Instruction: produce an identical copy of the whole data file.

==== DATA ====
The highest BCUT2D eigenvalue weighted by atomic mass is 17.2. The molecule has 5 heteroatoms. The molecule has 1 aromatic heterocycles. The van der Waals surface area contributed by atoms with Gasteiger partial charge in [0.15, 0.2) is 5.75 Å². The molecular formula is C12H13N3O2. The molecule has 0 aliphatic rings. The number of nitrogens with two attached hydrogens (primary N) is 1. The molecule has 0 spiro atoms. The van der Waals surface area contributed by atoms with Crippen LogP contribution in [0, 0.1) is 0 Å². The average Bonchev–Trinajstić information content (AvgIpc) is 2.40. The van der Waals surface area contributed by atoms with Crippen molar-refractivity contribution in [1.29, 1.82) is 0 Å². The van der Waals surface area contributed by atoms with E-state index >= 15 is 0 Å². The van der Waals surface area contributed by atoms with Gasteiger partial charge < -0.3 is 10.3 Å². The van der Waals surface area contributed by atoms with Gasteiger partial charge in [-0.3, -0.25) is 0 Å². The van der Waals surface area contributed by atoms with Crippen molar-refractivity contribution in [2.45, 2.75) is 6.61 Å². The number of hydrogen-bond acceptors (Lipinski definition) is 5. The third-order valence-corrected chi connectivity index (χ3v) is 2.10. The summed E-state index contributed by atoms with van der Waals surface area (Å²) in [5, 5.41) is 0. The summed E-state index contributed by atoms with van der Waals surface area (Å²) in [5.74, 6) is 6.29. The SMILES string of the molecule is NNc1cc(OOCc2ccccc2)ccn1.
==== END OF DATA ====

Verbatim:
The highest BCUT2D eigenvalue weighted by atomic mass is 17.2. The molecule has 5 heteroatoms. The molecule has 1 aromatic heterocycles. The van der Waals surface area contributed by atoms with Gasteiger partial charge in [0.15, 0.2) is 5.75 Å². The molecular formula is C12H13N3O2. The molecule has 0 aliphatic rings. The number of nitrogens with two attached hydrogens (primary N) is 1. The molecule has 0 spiro atoms. The van der Waals surface area contributed by atoms with Crippen LogP contribution in [0, 0.1) is 0 Å². The average Bonchev–Trinajstić information content (AvgIpc) is 2.40. The van der Waals surface area contributed by atoms with Crippen molar-refractivity contribution in [1.29, 1.82) is 0 Å². The van der Waals surface area contributed by atoms with E-state index >= 15 is 0 Å². The van der Waals surface area contributed by atoms with Gasteiger partial charge < -0.3 is 10.3 Å². The van der Waals surface area contributed by atoms with Gasteiger partial charge in [-0.3, -0.25) is 0 Å². The van der Waals surface area contributed by atoms with Crippen molar-refractivity contribution in [2.45, 2.75) is 6.61 Å². The number of hydrogen-bond acceptors (Lipinski definition) is 5. The third-order valence-corrected chi connectivity index (χ3v) is 2.10. The summed E-state index contributed by atoms with van der Waals surface area (Å²) in [5, 5.41) is 0. The summed E-state index contributed by atoms with van der Waals surface area (Å²) in [5.74, 6) is 6.29. The SMILES string of the molecule is NNc1cc(OOCc2ccccc2)ccn1.